Although a system replacement may be desirable,
it may not be affordable. Many managers see themselves in this
dilemma. They can't conduct business with the current system, but
they can't purchase a new one. Another option is available. They
can reengineer their systems by methodically taking advantage of
the user expertise that has been solving their system problems all
along. The key to creating more effective user solutions is to
provide the users a global viewpoint instead of a parochial
perspective. The following steps represent a process for using the
expertise of system users to improve current systems.
1. Select an appropriate application.
2. Document the current systems in that application.
Establish a project team.
4. Define the mission and set objectives for the team.
5. Reward the team conspicuously for its successes.
Focus effort on a single application within the
company, but define it broadly enough to include the
interdependent functions within the application. For example, if
you select the purchasing application, you would also include
receiving, inventory management, and accounts payable. Avoid
tackling the highly complex applications in selecting the first
The next step is to exhaustively document the
systems within that application. This is best done with
flowcharting. The analysis should trace the source and destination
of every copy of every document. It should describe every
operation that occurs through each transaction. Computer based
flowcharting is an excellent tool for this analysis. Gathering the
information about these systems absolutely demands that the
information be obtained from the operations-level people who are
doing the work. Interviews with managers should be used only to
obtain an overview of the process flow. Along with the process
descriptions, collect copies of all the documents used for
transactions. Finally, after constructing the flowcharts, verify
them with each of the people interviewed.
Establish Project Team
Once the flowcharting is completed, it is time
to assemble a project team that will be charged with developing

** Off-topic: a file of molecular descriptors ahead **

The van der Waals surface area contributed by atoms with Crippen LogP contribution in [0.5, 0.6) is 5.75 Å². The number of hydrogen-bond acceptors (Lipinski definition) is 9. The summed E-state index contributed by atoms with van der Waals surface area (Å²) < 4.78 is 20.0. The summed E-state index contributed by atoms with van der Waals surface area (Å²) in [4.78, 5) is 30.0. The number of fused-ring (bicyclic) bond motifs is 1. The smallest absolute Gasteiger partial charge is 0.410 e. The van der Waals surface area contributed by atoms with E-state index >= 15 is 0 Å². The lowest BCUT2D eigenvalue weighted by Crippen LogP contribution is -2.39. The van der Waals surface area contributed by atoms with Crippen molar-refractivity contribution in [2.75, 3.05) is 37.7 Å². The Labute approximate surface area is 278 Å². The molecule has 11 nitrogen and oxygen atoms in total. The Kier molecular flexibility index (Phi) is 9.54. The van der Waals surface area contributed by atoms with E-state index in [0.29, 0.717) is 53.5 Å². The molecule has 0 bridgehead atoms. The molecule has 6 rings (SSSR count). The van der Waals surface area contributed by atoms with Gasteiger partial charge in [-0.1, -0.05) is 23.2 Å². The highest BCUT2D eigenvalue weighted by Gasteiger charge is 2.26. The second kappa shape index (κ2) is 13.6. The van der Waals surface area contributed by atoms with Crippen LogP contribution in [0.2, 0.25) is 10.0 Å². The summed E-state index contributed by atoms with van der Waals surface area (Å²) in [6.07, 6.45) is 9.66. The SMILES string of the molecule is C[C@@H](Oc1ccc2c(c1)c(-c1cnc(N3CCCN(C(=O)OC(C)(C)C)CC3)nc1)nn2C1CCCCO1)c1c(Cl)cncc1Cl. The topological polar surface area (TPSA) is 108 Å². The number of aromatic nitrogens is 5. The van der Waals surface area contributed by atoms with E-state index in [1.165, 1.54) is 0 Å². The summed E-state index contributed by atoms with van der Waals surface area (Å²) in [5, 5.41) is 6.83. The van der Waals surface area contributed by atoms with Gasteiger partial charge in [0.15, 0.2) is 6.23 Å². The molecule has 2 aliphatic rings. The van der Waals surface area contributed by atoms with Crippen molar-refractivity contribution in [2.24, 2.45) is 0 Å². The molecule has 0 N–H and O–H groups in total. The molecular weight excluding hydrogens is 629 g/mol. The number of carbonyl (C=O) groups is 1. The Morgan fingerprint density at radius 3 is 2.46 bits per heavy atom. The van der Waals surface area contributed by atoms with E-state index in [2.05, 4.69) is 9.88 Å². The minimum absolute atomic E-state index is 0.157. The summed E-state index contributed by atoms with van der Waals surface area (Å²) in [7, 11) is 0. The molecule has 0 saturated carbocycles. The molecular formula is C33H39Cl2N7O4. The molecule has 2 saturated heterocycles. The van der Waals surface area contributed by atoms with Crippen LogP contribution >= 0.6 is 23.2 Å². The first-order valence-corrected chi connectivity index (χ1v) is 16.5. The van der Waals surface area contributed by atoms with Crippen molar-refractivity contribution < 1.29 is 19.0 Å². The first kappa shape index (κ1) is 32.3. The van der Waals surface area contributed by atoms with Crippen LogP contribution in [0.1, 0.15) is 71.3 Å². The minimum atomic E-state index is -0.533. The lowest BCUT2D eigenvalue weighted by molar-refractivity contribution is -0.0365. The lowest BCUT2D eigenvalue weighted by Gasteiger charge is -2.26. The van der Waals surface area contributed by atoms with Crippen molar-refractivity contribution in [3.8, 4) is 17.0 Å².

system improvements. The team should include system users who are
interdependent on each other for the acquisition and transfer of
information within clearly defined applications (e.g., purchasing,
inventory control, and receiving). Ideally, the team should
include a member who has resources and authority to implement the
Define Mission, Set Objectives
Explain to the project team that their mission
is to simplify and integrate the information systems within the
defined application. Their objectives should be quantifiable:
• increase the speed of transactions
• increase the accuracy of information
• reduce the paper required to make a transaction
• reduce the number of times identical information is typed
When confronted with the complexities of the
flowcharts and the volume of paper associated with the systems,
the team will find
that many significant improvements will become
immediately apparent. When the team defines and proposes these
improvements, give them conspicuous recognition. They will have
discovered systems improvements for which you might have paid
consultants dearly. Signs, parties, ceremonies are all appropriate
means to show the organization's gratitude for the
accomplishments. They also illustrate the extent to which top
management values creativity in improving the information systems.
There has been a great deal of attention given to the process
of determining how to select and implement new information
systems. Indeed, there is an entire software industry devoted to
assisting companies shed old systems for new. Tough economic
times, however, may force managers to consider a far less
expensive course of action: optimizing systems that are already in
place. This optimization process may be possible without purchases
of hardware or software. The process may also yield something that
systems vendors cannot provide: improved morale and dialogue
between systems users. Systems users are often unrecognized
insofar as their knowledge of information systems is concerned.
These people possess critical awareness of the tiniest details
regarding complex business operations. Although their ad hoc,
unmanaged first efforts at systems improvement may not have
yielded optimal results, they represent a reservoir of knowledge
that can be channeled to create major systemic improvements.
Engaging users to create system improvements will yield several
benefits. The employees will appreciate the recognition. They will
also enjoy having new systems that work better. The organization
will operate more efficiently and will have achieved the
efficiency at relatively low cost. The studies conducted in the
process will also serve as a basis for a system requirements
definition at such time as the company can afford to replace the
systems. The company will receive all of these benefits by tapping
into, and managing the creativity of its own employees.
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